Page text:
... age have no such opportunities for out-of-door sports as we did in the olden days. Now it is baseball, automobile exhibitions and moving picture shows. Increased population, high-power guns, cultivation of the soil, the breaking up of large ranches into smaller holdings, have resulted in the disappearance of much of the game with which ...
— Out of Doors—California and Oregon • J. A. Graves

... equal groups. One group forms a circle, the other within. Outside group has a volley or an outdoor baseball with which they try to hit the one's (players) within. As soon as one is hit he must immediately join the circle and help hit the others. When all have been tagged in this way, groups change places and repeat. The two players who were last to be hit in the two games are ...
— My Book of Indoor Games • Clarence Squareman

... fellow had known how I can throw a baseball he'd have been careful," I thought, a ...
— The Young Forester • Zane Grey

... lawlessness merely as part of frontier life, and took no steps to stop it. Roosevelt was too young and untested a member of the community to exert any open influence during those first weeks of his active life in the Bad Lands. It remained for the ex-baseball player, the putative owner of a stage-line that refused to materialize, to give the tempestuous little community its first faint notion of the ...
— Roosevelt in the Bad Lands • Hermann Hagedorn

... Gleeson, once took part in a game of baseball in San Antonio, during which he received the elusive sphere on the point of his nose. He withdrew in disgust from the amusement, and was always known thereafter as ...
— The Great Cattle Trail • Edward S. Ellis

... makes him more alive than the anonymous thing. He meets people who brighten at the recollection of having read his name. I know a man who was a very witty reviewer (when he was young); that fellow used to get love letters from ladies he had never seen, just like a baseball pitcher, or a tenor; there was a rich man who ate meals at the Century Club had him there to dinner, because he thought him funny; he got a note from a Literary Adviser asking him for a book manuscript; and two persons wrote him from San Francisco. I myself have had courteous letters ...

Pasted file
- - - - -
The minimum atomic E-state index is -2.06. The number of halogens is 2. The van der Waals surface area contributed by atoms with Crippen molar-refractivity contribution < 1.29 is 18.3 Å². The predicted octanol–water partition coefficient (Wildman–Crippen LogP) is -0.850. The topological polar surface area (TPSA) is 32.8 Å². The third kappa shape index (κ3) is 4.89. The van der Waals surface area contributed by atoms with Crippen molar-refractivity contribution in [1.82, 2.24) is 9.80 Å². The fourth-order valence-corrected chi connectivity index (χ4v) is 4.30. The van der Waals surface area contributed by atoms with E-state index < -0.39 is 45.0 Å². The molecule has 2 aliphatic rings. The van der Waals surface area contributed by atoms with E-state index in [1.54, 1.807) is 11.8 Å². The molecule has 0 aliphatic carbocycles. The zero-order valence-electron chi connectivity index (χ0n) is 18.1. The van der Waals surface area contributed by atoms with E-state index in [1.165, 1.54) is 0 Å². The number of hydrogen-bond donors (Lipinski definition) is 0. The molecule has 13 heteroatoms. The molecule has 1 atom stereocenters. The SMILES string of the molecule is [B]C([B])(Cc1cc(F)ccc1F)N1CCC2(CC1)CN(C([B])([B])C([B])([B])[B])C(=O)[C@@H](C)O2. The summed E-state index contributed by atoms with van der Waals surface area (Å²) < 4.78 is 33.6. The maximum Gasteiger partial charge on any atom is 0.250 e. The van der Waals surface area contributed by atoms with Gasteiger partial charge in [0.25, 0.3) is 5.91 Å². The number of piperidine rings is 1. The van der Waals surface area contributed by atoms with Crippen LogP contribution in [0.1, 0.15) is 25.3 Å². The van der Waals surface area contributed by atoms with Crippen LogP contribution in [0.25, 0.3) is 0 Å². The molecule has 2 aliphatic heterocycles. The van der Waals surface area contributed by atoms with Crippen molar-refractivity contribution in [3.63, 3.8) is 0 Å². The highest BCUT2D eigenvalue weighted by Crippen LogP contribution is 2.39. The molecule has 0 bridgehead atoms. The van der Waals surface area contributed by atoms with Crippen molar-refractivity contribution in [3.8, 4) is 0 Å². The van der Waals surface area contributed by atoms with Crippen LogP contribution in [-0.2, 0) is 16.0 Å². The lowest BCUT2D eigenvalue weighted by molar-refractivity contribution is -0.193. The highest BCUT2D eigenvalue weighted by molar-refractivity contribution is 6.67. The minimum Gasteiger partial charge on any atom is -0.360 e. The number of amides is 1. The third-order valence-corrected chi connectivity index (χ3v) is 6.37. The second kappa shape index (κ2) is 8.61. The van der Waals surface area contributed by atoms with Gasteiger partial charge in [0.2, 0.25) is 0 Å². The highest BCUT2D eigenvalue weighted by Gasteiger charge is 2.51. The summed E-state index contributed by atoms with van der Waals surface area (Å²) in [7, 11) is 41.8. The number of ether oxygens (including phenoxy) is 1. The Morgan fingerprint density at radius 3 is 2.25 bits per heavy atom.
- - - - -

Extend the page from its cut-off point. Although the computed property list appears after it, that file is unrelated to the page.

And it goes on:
— Walking-Stick Papers • Robert Cortes Holliday

... front of a newspaper office and watch the board on which a baseball game, contested perhaps a thousand miles away, is being played with markers and a tiny ball on a string? There is no playing field stretching its cool green diamond before that crowd, there are no famous players present, there is no crowd of adoring fans jamming ...
— Writing for Vaudeville • Brett Page

... their busy duties. No baseball, no tennis, no lazy days of swimming and fishing. Playtime was spent in martial exercise, in evenings at the opera or seeing the classical dramas of all races and epochs on the stage. Gard became aware that the Bucher children had carried ...
— Villa Elsa - A Story of German Family Life • Stuart Henry

... the fiery baptism, and went to his baseball team, and said: "Boys, you swear, and I am now a Christian, and I cannot play with you any more"; and God made him the wonder of all his old friends, and a happy winner ...
— When the Holy Ghost is Come • Col. S. L. Brengle

... room, Mr. J. Wallingford Speed made a search for writing materials, while Larry Glass overhauled a trunk filled with athletic clothing of various descriptions. There were running-suits, rowing-suits, baseball and football suits, sweaters, jerseys, and bath robes—all of which were new and unstained. At the bottom Glass discovered a box full of bronze ...
— Going Some • Rex Beach

... the schools are out and the joy of life is hissing up a hundred gullets. Baseball has now a fierceness it lacks at the end of day. There is wild demand that "Shorty, soak 'er home!" "Butter-fingers!" is a harder insult. And meanwhile a pop-corn wagon will be whistling a blithe if monotonous tune in trial if there be pennies in the crowd. Or a waffle may be purchased if you ...
— Journeys to Bagdad • Charles S. Brooks